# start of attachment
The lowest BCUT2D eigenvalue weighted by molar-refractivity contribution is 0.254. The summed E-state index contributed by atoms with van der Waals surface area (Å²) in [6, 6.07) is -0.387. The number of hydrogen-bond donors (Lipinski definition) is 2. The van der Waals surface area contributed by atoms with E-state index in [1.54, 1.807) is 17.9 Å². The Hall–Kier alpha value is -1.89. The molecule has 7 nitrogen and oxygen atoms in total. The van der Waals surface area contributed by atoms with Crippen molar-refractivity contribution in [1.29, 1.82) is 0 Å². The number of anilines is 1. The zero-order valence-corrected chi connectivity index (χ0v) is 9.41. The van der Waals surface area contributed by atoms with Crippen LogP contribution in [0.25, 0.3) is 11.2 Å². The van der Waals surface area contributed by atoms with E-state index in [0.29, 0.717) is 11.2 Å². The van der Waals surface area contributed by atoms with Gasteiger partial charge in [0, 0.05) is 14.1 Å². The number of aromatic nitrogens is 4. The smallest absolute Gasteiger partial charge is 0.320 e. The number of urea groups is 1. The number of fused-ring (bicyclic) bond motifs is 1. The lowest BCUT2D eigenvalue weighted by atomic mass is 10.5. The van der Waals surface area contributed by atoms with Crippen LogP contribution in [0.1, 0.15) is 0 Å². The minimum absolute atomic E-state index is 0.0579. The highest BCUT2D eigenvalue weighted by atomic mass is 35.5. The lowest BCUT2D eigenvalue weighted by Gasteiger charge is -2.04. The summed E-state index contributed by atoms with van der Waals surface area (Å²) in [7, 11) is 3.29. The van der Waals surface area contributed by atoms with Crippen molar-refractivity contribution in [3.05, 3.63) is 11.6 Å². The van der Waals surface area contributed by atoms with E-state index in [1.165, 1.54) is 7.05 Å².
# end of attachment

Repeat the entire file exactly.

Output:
The lowest BCUT2D eigenvalue weighted by molar-refractivity contribution is 0.254. The summed E-state index contributed by atoms with van der Waals surface area (Å²) in [6, 6.07) is -0.387. The number of hydrogen-bond donors (Lipinski definition) is 2. The van der Waals surface area contributed by atoms with E-state index in [1.54, 1.807) is 17.9 Å². The Hall–Kier alpha value is -1.89. The molecule has 7 nitrogen and oxygen atoms in total. The van der Waals surface area contributed by atoms with Crippen molar-refractivity contribution in [1.29, 1.82) is 0 Å². The number of anilines is 1. The zero-order valence-corrected chi connectivity index (χ0v) is 9.41. The van der Waals surface area contributed by atoms with Crippen LogP contribution in [0.25, 0.3) is 11.2 Å². The van der Waals surface area contributed by atoms with E-state index in [0.29, 0.717) is 11.2 Å². The van der Waals surface area contributed by atoms with Gasteiger partial charge in [0, 0.05) is 14.1 Å². The number of aromatic nitrogens is 4. The smallest absolute Gasteiger partial charge is 0.320 e. The number of urea groups is 1. The number of fused-ring (bicyclic) bond motifs is 1. The lowest BCUT2D eigenvalue weighted by atomic mass is 10.5. The van der Waals surface area contributed by atoms with Crippen LogP contribution in [0.1, 0.15) is 0 Å². The minimum absolute atomic E-state index is 0.0579. The highest BCUT2D eigenvalue weighted by atomic mass is 35.5. The lowest BCUT2D eigenvalue weighted by Gasteiger charge is -2.04. The summed E-state index contributed by atoms with van der Waals surface area (Å²) in [7, 11) is 3.29. The van der Waals surface area contributed by atoms with Crippen molar-refractivity contribution in [3.05, 3.63) is 11.6 Å². The van der Waals surface area contributed by atoms with E-state index in [1.165, 1.54) is 7.05 Å².